# Static Electricity - Mission SE10 Detailed Help

 A negative charge creates an electric field. The direction of the electric field would be ____.
 Electric Field as a Vector: The electric field (E) at a given location about a source charge (Q) is a vector quantity. That is, it has a direction. The force upon a test charge (q) could be an attractive force (towards the source charge) or a repulsive force (away from the source charge) depending upon whether the Q and q are like-charged or oppositely charged. In defining the direction of the electric field, a convention is used so that the direction is dependent upon the type of charge on the source charge Q. According to the convention, the direction of the electric field is in the direction that a positive test charge would be pushed or pulled if placed in the space surrounding Q.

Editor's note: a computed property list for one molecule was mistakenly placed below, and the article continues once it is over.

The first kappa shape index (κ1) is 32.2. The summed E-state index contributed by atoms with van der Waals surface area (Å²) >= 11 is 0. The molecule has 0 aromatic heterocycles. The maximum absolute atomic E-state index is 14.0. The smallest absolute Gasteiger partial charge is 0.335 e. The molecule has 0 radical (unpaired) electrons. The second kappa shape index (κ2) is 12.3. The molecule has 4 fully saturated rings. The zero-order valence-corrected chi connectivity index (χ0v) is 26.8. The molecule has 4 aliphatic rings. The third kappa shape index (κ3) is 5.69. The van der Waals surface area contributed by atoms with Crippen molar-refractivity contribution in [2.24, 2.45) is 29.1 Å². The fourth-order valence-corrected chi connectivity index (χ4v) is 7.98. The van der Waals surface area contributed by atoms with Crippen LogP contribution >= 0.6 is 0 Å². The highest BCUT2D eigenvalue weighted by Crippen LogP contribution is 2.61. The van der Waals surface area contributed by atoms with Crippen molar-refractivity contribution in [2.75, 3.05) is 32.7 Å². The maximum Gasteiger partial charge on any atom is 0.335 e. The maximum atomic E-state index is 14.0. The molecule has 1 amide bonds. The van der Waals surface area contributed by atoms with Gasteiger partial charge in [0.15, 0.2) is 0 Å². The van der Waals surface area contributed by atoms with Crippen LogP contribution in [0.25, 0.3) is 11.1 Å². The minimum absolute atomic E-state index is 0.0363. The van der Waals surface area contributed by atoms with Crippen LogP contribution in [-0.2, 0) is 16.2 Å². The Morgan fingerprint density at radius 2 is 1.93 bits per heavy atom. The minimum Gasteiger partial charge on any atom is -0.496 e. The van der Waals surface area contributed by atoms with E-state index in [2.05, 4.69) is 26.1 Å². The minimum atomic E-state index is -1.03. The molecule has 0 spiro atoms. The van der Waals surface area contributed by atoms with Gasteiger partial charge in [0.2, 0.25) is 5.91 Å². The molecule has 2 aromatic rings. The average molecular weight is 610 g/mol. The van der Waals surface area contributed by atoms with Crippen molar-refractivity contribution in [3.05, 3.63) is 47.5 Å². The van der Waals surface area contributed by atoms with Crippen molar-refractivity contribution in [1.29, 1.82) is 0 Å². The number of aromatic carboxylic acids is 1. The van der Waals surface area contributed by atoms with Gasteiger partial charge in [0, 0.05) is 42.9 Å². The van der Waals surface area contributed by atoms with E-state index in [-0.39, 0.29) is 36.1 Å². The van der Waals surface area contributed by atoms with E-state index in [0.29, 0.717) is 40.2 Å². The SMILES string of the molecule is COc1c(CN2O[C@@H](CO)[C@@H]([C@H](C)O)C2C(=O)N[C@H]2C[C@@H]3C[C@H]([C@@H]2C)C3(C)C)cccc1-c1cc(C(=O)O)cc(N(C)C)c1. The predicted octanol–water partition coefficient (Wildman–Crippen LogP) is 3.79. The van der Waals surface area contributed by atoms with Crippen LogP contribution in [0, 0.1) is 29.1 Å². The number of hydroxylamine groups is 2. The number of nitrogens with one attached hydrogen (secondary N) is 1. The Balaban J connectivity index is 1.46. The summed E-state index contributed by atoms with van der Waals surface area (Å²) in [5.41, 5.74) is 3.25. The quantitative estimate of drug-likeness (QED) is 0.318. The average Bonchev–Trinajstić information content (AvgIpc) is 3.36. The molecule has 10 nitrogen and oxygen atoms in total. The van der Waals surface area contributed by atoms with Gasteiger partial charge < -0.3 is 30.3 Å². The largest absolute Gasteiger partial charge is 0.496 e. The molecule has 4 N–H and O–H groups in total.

By convention, the direction of the electric field vector at any given location is the direction which a positive test charge would be pushed or pulled if placed at that location. Combining this convention with the rule that oppositely charged objects attract, one can determine the direction of the electric field in the space surrounding a negative source charge. A negative source charge and a positive test charge will attract each other. That is, the positive test charge will be pulled towards the negative source charge at all locations in the space surrounding the source charge.